November 2017

Columns

Editorial Comment: Ingenuity out of necessity

One of the main focal points in this issue of Hydrocarbon Processing is the environment.

Nichols, Lee, Hydrocarbon Processing Staff

One of the main focal points in this issue of Hydrocarbon Processing is the environment. Over the past several decades, we have seen the hydrocarbon processing industry (HPI) make great strides in reducing emissions, increasing energy efficiency and producing the highest-quality products imaginable to billions of people around the world. Whether it is to lower energy costs, adhere to government regulations or make products more desirable to consumers, these changes/improvements have been made out of necessity.

For example, one of the most prominent trends within the HPI is the move to a low-sulfur/zero-sulfur world. With the increase in demand for refined fuels, additional consumption equates to higher emissions and, in turn, more airborne pollutants. Dozens of countries have proposed or enacted legislation to lower levels of airborne pollutants. To adhere to government regulations, refiners around the world will be required to invest heavily in the production of low-sulfur transportation fuels. These investments aim to produce high-quality fuels that meet Euro 4, Euro 5 and Euro 6 specifications. These policies include Tier 3 in the US and Canada, National 5 and Beijing 6 in China, clean fuels projects in the Middle East and Russia, and the International Maritime Organization’s global sulfur cap, as well as the increased use of biofuels, and electric/hybrid and gas-powered vehicles.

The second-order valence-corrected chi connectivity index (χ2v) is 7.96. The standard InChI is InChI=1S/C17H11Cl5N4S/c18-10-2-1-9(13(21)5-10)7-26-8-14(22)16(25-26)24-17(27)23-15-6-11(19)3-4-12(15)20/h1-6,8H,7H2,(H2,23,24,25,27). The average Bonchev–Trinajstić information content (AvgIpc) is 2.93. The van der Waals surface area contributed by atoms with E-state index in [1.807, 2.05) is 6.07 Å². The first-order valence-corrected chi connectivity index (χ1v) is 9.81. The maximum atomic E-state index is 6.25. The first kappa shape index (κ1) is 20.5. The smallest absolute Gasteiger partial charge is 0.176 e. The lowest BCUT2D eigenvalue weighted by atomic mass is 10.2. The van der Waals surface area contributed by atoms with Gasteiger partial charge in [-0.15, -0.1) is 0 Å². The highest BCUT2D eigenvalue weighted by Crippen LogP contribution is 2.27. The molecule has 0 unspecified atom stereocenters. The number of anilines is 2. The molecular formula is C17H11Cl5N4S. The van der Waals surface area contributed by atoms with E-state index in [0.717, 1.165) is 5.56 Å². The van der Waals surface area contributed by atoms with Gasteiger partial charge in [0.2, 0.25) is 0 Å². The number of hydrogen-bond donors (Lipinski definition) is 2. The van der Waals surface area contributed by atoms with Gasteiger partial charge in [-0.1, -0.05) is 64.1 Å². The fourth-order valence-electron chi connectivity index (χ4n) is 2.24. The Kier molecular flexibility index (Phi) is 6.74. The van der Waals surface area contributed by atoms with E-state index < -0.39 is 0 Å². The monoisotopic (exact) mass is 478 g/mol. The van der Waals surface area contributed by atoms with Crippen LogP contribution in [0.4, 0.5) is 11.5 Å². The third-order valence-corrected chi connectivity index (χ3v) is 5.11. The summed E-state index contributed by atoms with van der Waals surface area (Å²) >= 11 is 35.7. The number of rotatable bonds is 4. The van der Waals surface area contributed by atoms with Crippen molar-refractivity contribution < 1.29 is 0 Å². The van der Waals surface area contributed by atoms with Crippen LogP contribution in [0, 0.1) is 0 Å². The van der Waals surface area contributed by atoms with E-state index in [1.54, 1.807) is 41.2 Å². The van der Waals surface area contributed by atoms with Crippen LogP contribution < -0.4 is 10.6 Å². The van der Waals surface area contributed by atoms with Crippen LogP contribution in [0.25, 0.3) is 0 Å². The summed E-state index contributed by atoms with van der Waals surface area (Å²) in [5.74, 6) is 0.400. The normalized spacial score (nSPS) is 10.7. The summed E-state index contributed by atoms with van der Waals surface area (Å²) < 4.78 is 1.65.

The move toward a low-sulfur world is inevitable, and the industry must make the necessary investments to position itself at the forefront of this changing landscape. Industry leaders are working hard to effect this change. HPI producers have spent billions of dollars to upgrade and expand their facilities to meet the challenges posed by upcoming sulfur regulations. Over the past decade, dozens of countries have invested in new secondary units to produce higher-quality refined products for consumers, and the industry is far from finished.

According to OPEC’s World Oil Outlook 2016, desulfurization capacity additions represent the largest capacity increases among all process units to 2040. The report forecast that nearly 4 MMbpd of new desulfurization capacity will begin operations by 2021. However, an additional 13.7 MMbpd of desulfurization capacity will be needed by 2030, and more than 5 MMbpd will be required between 2030 and 2040. According to Hydrocarbon Processing’s Construction Boxscore Database, the majority of this new capacity will be located in Asia and the Middle East. These projects include expansions, upgrades and grassroots facilities.

According to the report, a breakdown of the 23 MMbpd of the market share for global desulfurization capacity additions includes:

  • Distillate desulfurization capacity—16.5 MMbpd (71% market share)
  • Gasoline sulfur reduction—4.2 MMbpd (18% market share)
  • Vacuum gasoil/resid processing—2.5 MMbpd (11% market share).

New regulations on fuel sulfur limits will have profound effects on the global HPI, a trend that will continue over the long term. This trend is a direct result of increased regulations on the amount of sulfur allowed in transportation fuels.

As environmental and fuel regulations change, the industry’s producers and personnel continue to tackle the challenges they pose. New regulations have spawned cutting-edge technologies that have increased operational efficiency and plant safety, and have created higher-value products. When the HPI must adapt, innovation arises to answer the call. Proof of this has been chronicled in the pages of this publication for nearly 100 yr, and will be, we hope, for 100 more. HP

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